displaced persons in Darfur has proved difficult because of efforts
by the Sudanese government to obstruct access.

“This part of the world is very hard to survive in,” said Leaning.
“When people are driven from their water sources and land, when their
animals are killed or stolen, it deprives them of their source of
livelihood. Then, if they can’t get outside aid, they will die.”

Even if people are able to wait out the rainy season, returning to
their land afterward is absolutely essential to ensure their
continued survival, for that is when they must plant crops for the
next harvest, Leaning said.

A further concern is that the Sudanese government will fail to
respond to pressure and change its policy in Darfur. In this case,
the matter will have to be brought before the UN Security Council,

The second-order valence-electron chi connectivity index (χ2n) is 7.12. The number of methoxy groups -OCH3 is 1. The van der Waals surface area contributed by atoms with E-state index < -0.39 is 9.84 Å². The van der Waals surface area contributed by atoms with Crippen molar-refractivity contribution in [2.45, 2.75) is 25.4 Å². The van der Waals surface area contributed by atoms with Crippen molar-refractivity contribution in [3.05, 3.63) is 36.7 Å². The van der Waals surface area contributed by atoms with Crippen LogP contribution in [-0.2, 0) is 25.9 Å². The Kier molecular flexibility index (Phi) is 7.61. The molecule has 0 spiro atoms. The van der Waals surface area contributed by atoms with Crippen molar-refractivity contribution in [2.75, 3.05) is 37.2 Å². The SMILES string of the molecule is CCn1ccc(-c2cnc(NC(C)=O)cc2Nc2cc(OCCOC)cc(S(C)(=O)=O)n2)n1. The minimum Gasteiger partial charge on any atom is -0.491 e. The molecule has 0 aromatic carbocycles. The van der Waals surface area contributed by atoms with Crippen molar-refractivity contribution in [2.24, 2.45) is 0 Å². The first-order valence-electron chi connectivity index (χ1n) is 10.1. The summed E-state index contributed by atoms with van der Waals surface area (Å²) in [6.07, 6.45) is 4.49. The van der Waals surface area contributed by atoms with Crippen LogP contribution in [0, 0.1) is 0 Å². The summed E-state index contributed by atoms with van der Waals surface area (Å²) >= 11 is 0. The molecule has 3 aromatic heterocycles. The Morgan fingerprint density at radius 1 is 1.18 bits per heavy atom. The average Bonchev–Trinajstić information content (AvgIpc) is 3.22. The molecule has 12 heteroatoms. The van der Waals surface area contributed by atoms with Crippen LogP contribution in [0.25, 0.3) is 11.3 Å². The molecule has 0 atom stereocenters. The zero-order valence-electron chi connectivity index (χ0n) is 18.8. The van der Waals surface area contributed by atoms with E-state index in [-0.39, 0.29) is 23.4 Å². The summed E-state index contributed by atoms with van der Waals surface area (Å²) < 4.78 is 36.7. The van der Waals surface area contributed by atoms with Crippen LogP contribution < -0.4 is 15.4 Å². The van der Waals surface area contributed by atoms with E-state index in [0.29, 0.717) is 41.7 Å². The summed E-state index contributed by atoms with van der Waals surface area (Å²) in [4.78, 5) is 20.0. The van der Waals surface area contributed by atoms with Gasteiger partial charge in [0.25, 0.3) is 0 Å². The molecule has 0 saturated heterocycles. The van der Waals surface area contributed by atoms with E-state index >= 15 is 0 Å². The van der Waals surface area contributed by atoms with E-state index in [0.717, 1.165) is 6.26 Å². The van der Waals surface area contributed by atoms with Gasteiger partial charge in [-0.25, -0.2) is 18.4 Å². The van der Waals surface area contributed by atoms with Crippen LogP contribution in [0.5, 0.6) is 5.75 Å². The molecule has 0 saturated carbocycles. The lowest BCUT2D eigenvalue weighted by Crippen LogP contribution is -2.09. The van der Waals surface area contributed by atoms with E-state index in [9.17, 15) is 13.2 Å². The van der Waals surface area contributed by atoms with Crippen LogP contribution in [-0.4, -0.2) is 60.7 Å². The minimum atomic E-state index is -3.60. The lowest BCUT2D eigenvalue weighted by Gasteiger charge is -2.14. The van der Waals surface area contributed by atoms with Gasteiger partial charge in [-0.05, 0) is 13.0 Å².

with the possibility of greater coercive measures adopted, including
sending troops under a Chapter VII mandate, perhaps invoking the
Genocide Convention of 1948.

“The problem now,” said Leaning, “is that the United States has not
publicly stated what we all know to be the case: that the Sudanese
government is responsible for supporting this conflict in Darfur, for
obstructing humanitarian aid, and for arming the Janjaweed. Nor has
the U.S. managed to persuade major European nations to back a stiff
UN Security Council resolution that calls the Sudanese government to
account and demands immediate action.”

Jennifer Leaning (holding notebook) talks to the leader of the Goz
Amer refugee camp. The man in the blue shirt at left and the woman
behind Leaning to the right are both translators working with the
Physicians for Human Rights (PHR) team. Because of the sensitive
nature of testimony given by female refugees, many of whom were
raped, PHR interviewed men and women separately. Leaning, working
with a female translator, interviewed women who had been raped or
suffered other forms of sexual violence. (Photo courtesy of
Physicians for Human Rights)